City Hall

Dallas Considers Restriction on Hours of Operation for Sexually Oriented Businesses

One exotic dancer named Amada Man sued Texas Attorney General Ken Paxton in July over the new age restriction for employees at sexually oriented businesses.
One exotic dancer named Amada Man sued Texas Attorney General Ken Paxton in July over the new age restriction for employees at sexually oriented businesses. Eric Nopanen/ Unsplash
Dallas has to bring its city code in compliance with a state law that requires employees at sexually oriented businesses to be 21 or older, and city officials are simultaneously considering restricting the hours strip  clubs and adult sex stores can be open.

Gov. Greg Abbott signed Senate Bill 315 in May, raising the minimum age for employees at sexually oriented businesses in Texas from 18 to 21. The bill took effect immediately upon the governor’s signature, so some employees were let go in the middle of their shifts.

The City Council's Quality of Life, Arts and Culture Committee discussed the potential change at a meeting on Monday. City Council member Adam Bazaldua, the chair of the committee, requested it be put on the agenda, citing similar restrictions in other Texas cities.

In Plano, sexually oriented businesses must be closed between 2 a.m. and 10 a.m. Fort Worth has a similar restriction Sunday through Thursday with exceptions for the weekends and sexually oriented businesses with a “food establishment permit.” There are no restrictions on the hours of operation in Dallas.


“This is to address being able to better regulate hours of operation for businesses that we have seen have criminal activity and where it’s been most prominent and there’s data to support that with the presentation,” Bazaldua said.

City Council member Omar Narvaez said he’s waiting on more information before making a decision on the change, but he wanted to make sure these businesses and the people they employ aren’t being victimized.

“Sex work is not anything that any of us should be looking at as derogatory or something that’s shameful,” Narvaez said.

He’s still waiting on more data.


“I hope that you all will have as much data, as much information as possible, because we cannot be targeting a business simply for our moral issues or what we think is an easy win when it comes to doing something as a city,” Narvaez said. “I just want to make sure that’s clear and make sure the sex workers out there know that you have an advocate. I know it’s probably not the most popular side to be on, but these folks should be treated with dignity, respect and not shamed in any way, shape or form.”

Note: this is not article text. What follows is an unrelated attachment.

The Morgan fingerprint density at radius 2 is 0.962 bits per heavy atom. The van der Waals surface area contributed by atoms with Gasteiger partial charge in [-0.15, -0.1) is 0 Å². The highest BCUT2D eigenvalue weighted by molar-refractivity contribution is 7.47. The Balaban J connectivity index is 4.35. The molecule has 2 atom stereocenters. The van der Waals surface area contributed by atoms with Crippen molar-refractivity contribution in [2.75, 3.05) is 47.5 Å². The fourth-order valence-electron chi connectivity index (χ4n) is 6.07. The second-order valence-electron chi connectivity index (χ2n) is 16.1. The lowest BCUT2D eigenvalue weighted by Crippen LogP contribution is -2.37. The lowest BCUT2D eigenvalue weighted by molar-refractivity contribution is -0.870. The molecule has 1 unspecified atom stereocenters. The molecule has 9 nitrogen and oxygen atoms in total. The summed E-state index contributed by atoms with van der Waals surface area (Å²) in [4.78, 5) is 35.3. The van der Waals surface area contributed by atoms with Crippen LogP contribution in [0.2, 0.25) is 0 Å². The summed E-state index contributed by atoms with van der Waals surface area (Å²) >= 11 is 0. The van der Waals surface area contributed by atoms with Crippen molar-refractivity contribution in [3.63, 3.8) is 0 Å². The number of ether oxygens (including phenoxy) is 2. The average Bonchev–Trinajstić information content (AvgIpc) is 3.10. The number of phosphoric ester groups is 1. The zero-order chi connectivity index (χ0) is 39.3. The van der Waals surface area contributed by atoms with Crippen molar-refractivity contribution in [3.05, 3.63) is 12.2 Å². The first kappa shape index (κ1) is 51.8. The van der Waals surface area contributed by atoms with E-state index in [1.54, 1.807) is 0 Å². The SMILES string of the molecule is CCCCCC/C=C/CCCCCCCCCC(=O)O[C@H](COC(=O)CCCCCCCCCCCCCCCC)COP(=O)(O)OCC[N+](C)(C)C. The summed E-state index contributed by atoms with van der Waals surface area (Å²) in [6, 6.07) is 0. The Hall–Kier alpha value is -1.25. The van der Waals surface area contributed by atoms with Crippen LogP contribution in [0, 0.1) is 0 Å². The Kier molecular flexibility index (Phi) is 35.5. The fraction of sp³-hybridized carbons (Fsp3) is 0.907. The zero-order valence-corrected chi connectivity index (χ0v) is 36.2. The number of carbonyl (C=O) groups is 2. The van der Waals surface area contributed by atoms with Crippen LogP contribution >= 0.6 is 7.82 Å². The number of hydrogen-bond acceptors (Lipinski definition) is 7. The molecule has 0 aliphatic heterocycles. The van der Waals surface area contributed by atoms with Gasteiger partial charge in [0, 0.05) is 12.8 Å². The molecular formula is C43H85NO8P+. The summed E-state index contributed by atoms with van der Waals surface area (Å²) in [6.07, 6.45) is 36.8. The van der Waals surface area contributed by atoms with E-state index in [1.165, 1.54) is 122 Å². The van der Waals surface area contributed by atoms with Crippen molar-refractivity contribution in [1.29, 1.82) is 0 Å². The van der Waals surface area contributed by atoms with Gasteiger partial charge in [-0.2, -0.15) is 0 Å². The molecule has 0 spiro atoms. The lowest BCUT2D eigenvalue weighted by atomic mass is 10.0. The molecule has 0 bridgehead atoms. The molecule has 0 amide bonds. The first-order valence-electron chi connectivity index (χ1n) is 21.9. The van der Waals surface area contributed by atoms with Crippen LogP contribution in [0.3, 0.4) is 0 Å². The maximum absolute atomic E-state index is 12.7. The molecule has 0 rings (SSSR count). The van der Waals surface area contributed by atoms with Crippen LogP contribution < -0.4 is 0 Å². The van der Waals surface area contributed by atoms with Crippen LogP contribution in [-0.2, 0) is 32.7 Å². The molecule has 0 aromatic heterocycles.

Bazaldua said that the ordinance change is not meant to be demoralizing. He said it’s about public safety and health.

“My mom always said nothing good happens after midnight and I’m sure nothing good happens after 2 a.m." – Paula Blackmon, City Council

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SB 315, which is now the subject of a lawsuit, didn’t carve out an exception for adult retail stores or contract workers who may be employed by these businesses but don’t do anything sexual in nature, such as security guards. So, these workers were also let go when Abbott signed the bill.

Bazaldua wants city staff to look into the possibility of different classifications of sexually oriented businesses, so these distinctions can be made. “I do want to make sure we are not impeding any establishment that is purely retail from being able to operate if they have a 24-hour model,” he said.

Bazaldua added that some adult video stores are beyond retail, allowing customers to bring their own alcohol and rent rooms. “DPD will also bring from their vice unit some substantiated evidence that these locations have been known and have been a big part of contributing to human trafficking, especially in these late hours,” Bazaldua said.

Council member Paula Blackmon asked staff to also include information on legal challenges this change may pose for the city. She wants to see more data, but is generally supportive of imposing hours of operation on these businesses.

“My mom always said nothing good happens after midnight and I’m sure nothing good happens after 2 a.m.,” she said. “If anything, it’s a time to clean the establishment.”

City staff said the Dallas Police Department will tell the committee what hours it thinks would be appropriate for these businesses and why at a meeting next month.
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Jacob Vaughn, a former Brookhaven College journalism student, has written for the Observer since 2018, first as clubs editor. More recently, he's been in the news section as a staff writer covering City Hall, the Dallas Police Department and whatever else editors throw his way.
Contact: Jacob Vaughn